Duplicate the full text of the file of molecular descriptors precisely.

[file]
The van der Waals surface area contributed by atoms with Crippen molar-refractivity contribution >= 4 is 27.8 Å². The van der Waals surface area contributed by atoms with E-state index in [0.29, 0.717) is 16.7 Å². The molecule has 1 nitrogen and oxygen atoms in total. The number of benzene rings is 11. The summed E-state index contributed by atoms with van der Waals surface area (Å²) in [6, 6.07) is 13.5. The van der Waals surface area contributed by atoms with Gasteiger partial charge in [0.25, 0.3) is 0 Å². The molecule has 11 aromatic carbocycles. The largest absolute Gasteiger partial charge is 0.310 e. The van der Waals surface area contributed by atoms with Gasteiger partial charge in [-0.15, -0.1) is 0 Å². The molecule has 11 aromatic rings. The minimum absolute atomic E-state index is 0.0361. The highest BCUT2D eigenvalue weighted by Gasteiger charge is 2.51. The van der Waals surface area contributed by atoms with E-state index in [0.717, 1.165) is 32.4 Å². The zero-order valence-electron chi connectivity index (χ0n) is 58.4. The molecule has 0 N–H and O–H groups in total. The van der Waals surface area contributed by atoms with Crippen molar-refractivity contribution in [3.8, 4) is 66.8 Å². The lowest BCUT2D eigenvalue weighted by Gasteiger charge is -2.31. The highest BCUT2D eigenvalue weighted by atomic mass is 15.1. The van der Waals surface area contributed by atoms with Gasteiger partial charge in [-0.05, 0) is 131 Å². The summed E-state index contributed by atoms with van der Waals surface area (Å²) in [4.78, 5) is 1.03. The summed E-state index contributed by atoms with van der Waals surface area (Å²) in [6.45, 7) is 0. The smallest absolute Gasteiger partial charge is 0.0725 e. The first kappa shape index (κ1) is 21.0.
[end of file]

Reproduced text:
The van der Waals surface area contributed by atoms with Crippen molar-refractivity contribution >= 4 is 27.8 Å². The van der Waals surface area contributed by atoms with E-state index in [0.29, 0.717) is 16.7 Å². The molecule has 1 nitrogen and oxygen atoms in total. The number of benzene rings is 11. The summed E-state index contributed by atoms with van der Waals surface area (Å²) in [6, 6.07) is 13.5. The van der Waals surface area contributed by atoms with Gasteiger partial charge in [0.25, 0.3) is 0 Å². The molecule has 11 aromatic carbocycles. The largest absolute Gasteiger partial charge is 0.310 e. The van der Waals surface area contributed by atoms with Gasteiger partial charge in [-0.15, -0.1) is 0 Å². The molecule has 11 aromatic rings. The minimum absolute atomic E-state index is 0.0361. The highest BCUT2D eigenvalue weighted by Gasteiger charge is 2.51. The van der Waals surface area contributed by atoms with E-state index in [0.717, 1.165) is 32.4 Å². The zero-order valence-electron chi connectivity index (χ0n) is 58.4. The molecule has 0 N–H and O–H groups in total. The van der Waals surface area contributed by atoms with Crippen molar-refractivity contribution in [3.8, 4) is 66.8 Å². The lowest BCUT2D eigenvalue weighted by Gasteiger charge is -2.31. The highest BCUT2D eigenvalue weighted by atomic mass is 15.1. The van der Waals surface area contributed by atoms with Gasteiger partial charge in [-0.05, 0) is 131 Å². The summed E-state index contributed by atoms with van der Waals surface area (Å²) in [4.78, 5) is 1.03. The summed E-state index contributed by atoms with van der Waals surface area (Å²) in [6.45, 7) is 0. The smallest absolute Gasteiger partial charge is 0.0725 e. The first kappa shape index (κ1) is 21.0.